Special software developed for the population management of the red wolf population determined that WCC long-time resident, red wolf F1291, is a perfect mate for the newest wolf to join the Center’s family, M1394.
Red wolf F1291 was the WCC’s very first red wolf, she has been a part of the WCC family since December of 2004. Last season the 8-year-old was paired with red wolf M1587 and although the two wolves appeared well bonded, they failed to prove fruitful. This wasn’t the first failed attempt at pups for F1291, M1587 was the second male she had been paired with during her tenure at the WCC. F1291 is the fourth most genetically valuable wolf in the red wolf Species Survival Program so any contribution from her would be a great benefit for the recovery of their rare species. Worried that perhaps she was physically unable to have pups, we captured F1291 last summer for an examination. The whole ordeal took no longer than 20 minutes and at day’s end were elated to discover that F1291 was in perfect condition. Perhaps F1291 prefers that she lead the mate selection process instead of software developed for the population management of her species! Regardless, we let a computer do the match making again and M1394 looked perfect.
M1394 is six years old and was transferred to the WCC from the Mill Mountain
The Wolf Conservation Center family just got a whole lot bigger! Sometime on Friday the 4th May 2012 night Mexican wolf F749 quietly had eight pups under a thicket. All five boys and three girls appear to be in good health so now it’s time to let the new parents do their jobs.
This video was the first sight of the pups on saturday morning.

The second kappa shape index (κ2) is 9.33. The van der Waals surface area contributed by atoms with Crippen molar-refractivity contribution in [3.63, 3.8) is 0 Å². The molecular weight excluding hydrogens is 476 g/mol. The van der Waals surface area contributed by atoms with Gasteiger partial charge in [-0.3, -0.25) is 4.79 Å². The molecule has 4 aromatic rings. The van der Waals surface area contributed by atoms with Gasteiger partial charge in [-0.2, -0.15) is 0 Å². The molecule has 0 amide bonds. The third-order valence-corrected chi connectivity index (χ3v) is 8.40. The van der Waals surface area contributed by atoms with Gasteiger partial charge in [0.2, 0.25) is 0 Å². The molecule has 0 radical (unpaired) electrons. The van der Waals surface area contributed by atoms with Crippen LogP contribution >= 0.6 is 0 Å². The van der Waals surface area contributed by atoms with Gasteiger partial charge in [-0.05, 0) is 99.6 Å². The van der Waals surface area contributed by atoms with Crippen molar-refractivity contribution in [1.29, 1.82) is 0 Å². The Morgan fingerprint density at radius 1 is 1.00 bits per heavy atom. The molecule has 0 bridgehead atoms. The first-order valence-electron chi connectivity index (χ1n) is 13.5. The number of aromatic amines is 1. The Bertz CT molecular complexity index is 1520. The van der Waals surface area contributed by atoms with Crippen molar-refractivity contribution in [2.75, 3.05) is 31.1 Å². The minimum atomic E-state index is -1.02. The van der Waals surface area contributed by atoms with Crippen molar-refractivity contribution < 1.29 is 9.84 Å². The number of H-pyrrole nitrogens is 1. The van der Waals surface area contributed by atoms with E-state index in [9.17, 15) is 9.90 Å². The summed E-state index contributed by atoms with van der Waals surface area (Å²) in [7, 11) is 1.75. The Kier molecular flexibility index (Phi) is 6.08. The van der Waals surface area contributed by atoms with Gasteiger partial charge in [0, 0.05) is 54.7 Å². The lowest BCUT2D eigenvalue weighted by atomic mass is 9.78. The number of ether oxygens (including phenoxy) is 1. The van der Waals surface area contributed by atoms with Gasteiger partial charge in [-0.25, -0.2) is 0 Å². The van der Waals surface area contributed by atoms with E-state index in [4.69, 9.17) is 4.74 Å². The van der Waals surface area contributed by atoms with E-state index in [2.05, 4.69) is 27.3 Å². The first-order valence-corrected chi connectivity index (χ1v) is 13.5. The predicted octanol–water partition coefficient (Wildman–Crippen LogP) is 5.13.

Now thats one happy wolf.
When WE say that wolf pups are cute, we really really mean it.
The Wolf Conservation Center (WCC) in South Salem, NY promotes wolf conservation by teaching about wolves, their relationship to the environment and the human role in protecting their future.
The Wolf Conservation Center promotes wolf conservation by teaching about wolves, their relationship to the environment and the human role in protecting their future. This is accomplished through onsite and offsite education programs. These programs emphasize wolf biology, the ecological benefits of wolves and other large predators, and the current status of wolf recovery in the United States. The WCC also participates in the Species Survival Plan (SSP) and Recovery Plan for the critically endangered red wolf, and the Mexican gray wolf.
Founded in 1999. The Wolf Conservation Center (WCC) is a 501c3 organization that promotes wolf conservation. We accomplish this mission by:
Promoting wolf conservation through education
Supporting wolf reintroduction in federally designated areas that can sustain viable wolf populations
Being the preeminent facility in the eastern United States for the captive breeding and pre-release of endangered wolf species; and
Providing the natural habitat for a few captive wolves where observation of natural behavior is possible
Through our education programs, we work to convey the following messages:
Wolves in the wild are not dangerous to people.
Wolves perform a vital role in the environment.
Wolves are not pets.
It is everyone’s responsibility to do something each day to make the world a better place.
If you would like to help us accomplish our mission, please click here!